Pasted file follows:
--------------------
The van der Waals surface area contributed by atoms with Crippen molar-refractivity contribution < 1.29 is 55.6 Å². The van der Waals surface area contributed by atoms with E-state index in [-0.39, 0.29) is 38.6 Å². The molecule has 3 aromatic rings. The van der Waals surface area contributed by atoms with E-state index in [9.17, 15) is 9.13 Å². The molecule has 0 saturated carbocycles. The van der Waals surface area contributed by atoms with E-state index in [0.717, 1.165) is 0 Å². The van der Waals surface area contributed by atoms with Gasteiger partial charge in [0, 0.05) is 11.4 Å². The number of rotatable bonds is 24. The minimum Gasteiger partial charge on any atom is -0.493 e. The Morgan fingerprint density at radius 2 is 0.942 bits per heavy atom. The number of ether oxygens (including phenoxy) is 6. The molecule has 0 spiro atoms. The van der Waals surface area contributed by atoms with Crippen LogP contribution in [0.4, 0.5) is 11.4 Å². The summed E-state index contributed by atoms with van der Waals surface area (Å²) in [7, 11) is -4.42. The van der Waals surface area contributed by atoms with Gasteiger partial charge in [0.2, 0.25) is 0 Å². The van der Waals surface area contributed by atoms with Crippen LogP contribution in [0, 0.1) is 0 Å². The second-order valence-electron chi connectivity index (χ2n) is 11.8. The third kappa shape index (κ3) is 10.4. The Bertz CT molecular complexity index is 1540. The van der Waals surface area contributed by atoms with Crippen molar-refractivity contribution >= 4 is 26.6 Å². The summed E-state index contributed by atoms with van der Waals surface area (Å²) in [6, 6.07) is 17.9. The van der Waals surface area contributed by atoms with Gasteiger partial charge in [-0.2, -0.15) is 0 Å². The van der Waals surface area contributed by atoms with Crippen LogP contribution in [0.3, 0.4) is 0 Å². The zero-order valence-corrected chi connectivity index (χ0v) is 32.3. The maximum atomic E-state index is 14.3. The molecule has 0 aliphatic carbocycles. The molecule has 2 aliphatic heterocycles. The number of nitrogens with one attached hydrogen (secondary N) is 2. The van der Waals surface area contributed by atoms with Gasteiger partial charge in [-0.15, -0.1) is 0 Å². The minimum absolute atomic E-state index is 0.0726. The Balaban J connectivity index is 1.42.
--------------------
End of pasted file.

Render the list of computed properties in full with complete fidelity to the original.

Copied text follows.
The van der Waals surface area contributed by atoms with Crippen molar-refractivity contribution < 1.29 is 55.6 Å². The van der Waals surface area contributed by atoms with E-state index in [-0.39, 0.29) is 38.6 Å². The molecule has 3 aromatic rings. The van der Waals surface area contributed by atoms with E-state index in [9.17, 15) is 9.13 Å². The molecule has 0 saturated carbocycles. The van der Waals surface area contributed by atoms with E-state index in [0.717, 1.165) is 0 Å². The van der Waals surface area contributed by atoms with Gasteiger partial charge in [0, 0.05) is 11.4 Å². The number of rotatable bonds is 24. The minimum Gasteiger partial charge on any atom is -0.493 e. The Morgan fingerprint density at radius 2 is 0.942 bits per heavy atom. The number of ether oxygens (including phenoxy) is 6. The molecule has 0 spiro atoms. The van der Waals surface area contributed by atoms with Crippen LogP contribution in [0.4, 0.5) is 11.4 Å². The summed E-state index contributed by atoms with van der Waals surface area (Å²) in [7, 11) is -4.42. The van der Waals surface area contributed by atoms with Gasteiger partial charge in [0.2, 0.25) is 0 Å². The van der Waals surface area contributed by atoms with Crippen LogP contribution in [0, 0.1) is 0 Å². The second-order valence-electron chi connectivity index (χ2n) is 11.8. The third kappa shape index (κ3) is 10.4. The Bertz CT molecular complexity index is 1540. The van der Waals surface area contributed by atoms with Crippen molar-refractivity contribution >= 4 is 26.6 Å². The summed E-state index contributed by atoms with van der Waals surface area (Å²) in [6, 6.07) is 17.9. The van der Waals surface area contributed by atoms with Gasteiger partial charge in [-0.2, -0.15) is 0 Å². The van der Waals surface area contributed by atoms with Crippen LogP contribution in [0.3, 0.4) is 0 Å². The zero-order valence-corrected chi connectivity index (χ0v) is 32.3. The maximum atomic E-state index is 14.3. The molecule has 0 aliphatic carbocycles. The molecule has 2 aliphatic heterocycles. The number of nitrogens with one attached hydrogen (secondary N) is 2. The van der Waals surface area contributed by atoms with Gasteiger partial charge in [-0.15, -0.1) is 0 Å². The minimum absolute atomic E-state index is 0.0726. The Balaban J connectivity index is 1.42.